Our laboratory uses stem cell, molecular biology, neuroanatomical and electrophysiological techniques to study mechanisms underlying 1) epileptogenesis (the development of epilepsy), 2) adult neurogenesis, 3) brain repair and 4) SUDEP (Sudden Unexpected Death in Epilepsy), the most devastating complication of epilepsy.
To model genetic epilepsies, we use patient-derived or CRISPR gene edited human pluripotent stem cells (hPSCs), cerebral organoids and also in vivo CRIPSR gene editing via in utero electroporation/viral vector injections in rodents. We apply electrophysiological analyses to 2-D and 3-D hPSC cultures, including multielectrode array recordings. We also study SUDEP mechanisms using patient induced pluripotent stem cell (iPSC)-derived cardiac myocytes. Separate from the laboratory, Dr. Parent directs the Human Stem Cell and Gene Editing Core to assist other laboratories in disease modeling with hPSCs.
To investigate the regulation and function of adult hippocampal neurogenesis, and the involvement of aberrant adult neurogenesis in temporal lobe epilepsy (TLE), we use genetically modified mice, rodent chemoconvulsant TLE models, viral birthdating and tracing techniques, and chemogenetic tools to interrogate brain function.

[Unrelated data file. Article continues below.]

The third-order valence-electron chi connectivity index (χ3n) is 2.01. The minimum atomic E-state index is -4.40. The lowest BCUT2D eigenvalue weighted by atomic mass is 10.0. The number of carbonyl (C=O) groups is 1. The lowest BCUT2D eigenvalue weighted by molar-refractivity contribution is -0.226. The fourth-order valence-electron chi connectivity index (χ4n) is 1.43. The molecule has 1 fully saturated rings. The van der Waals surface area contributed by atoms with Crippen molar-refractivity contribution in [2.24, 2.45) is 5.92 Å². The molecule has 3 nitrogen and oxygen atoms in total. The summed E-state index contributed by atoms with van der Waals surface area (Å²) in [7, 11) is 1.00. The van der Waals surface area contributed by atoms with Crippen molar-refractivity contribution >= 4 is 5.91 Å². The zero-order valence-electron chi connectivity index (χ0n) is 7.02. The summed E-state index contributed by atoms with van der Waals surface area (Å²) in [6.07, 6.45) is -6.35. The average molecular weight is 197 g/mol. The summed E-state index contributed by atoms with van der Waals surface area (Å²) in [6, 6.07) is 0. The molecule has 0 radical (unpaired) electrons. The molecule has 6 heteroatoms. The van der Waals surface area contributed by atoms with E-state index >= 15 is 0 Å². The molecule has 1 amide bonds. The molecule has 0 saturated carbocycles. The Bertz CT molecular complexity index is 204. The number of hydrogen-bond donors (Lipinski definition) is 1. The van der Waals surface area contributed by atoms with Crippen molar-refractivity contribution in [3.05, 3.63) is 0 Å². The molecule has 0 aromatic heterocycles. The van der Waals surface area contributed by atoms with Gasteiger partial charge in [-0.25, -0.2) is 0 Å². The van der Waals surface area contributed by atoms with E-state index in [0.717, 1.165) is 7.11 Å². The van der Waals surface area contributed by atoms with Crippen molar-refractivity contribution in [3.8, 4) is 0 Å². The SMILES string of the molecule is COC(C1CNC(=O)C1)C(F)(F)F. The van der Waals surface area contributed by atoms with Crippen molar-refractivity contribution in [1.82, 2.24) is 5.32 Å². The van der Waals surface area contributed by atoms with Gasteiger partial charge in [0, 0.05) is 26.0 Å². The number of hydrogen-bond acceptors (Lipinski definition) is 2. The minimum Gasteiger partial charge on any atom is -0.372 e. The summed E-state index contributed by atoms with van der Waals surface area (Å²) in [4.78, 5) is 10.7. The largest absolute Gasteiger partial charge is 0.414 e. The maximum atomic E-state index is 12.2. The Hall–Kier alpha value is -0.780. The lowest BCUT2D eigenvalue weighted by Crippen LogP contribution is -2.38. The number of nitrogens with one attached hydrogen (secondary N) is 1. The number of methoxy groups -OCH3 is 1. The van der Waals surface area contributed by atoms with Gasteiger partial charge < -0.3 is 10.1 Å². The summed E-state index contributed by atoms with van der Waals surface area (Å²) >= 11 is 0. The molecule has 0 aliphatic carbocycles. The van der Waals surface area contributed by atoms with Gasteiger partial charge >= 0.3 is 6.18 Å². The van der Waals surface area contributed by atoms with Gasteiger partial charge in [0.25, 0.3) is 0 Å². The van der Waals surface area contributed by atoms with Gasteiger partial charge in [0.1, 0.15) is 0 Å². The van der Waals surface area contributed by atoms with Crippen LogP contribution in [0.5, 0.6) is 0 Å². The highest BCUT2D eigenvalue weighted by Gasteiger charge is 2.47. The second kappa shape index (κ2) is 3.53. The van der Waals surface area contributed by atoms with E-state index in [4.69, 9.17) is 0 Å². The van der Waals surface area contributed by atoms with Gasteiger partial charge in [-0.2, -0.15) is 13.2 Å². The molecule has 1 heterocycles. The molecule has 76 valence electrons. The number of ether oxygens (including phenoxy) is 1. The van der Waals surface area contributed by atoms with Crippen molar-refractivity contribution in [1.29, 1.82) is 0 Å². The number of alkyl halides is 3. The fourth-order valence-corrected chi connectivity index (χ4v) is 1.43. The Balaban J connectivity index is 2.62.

Our laboratory also studies adult neurogenesis and brain repair mechanisms using brain injury models in adult zebrafish, including lineage tracing and gene manipulation in transgenic zebrafish.
Our goals are to 1) elucidate mechanisms of brain development and epileptogenesis to develop precision therapies for rare genetic epilepsies; 2) advance knowledge about the role and regulation of neural stem cells in the adult vertebrate brain, and 3) to use this knowledge to devise brain repair strategies based on the manipulation of endogenous or transplanted neural precursors.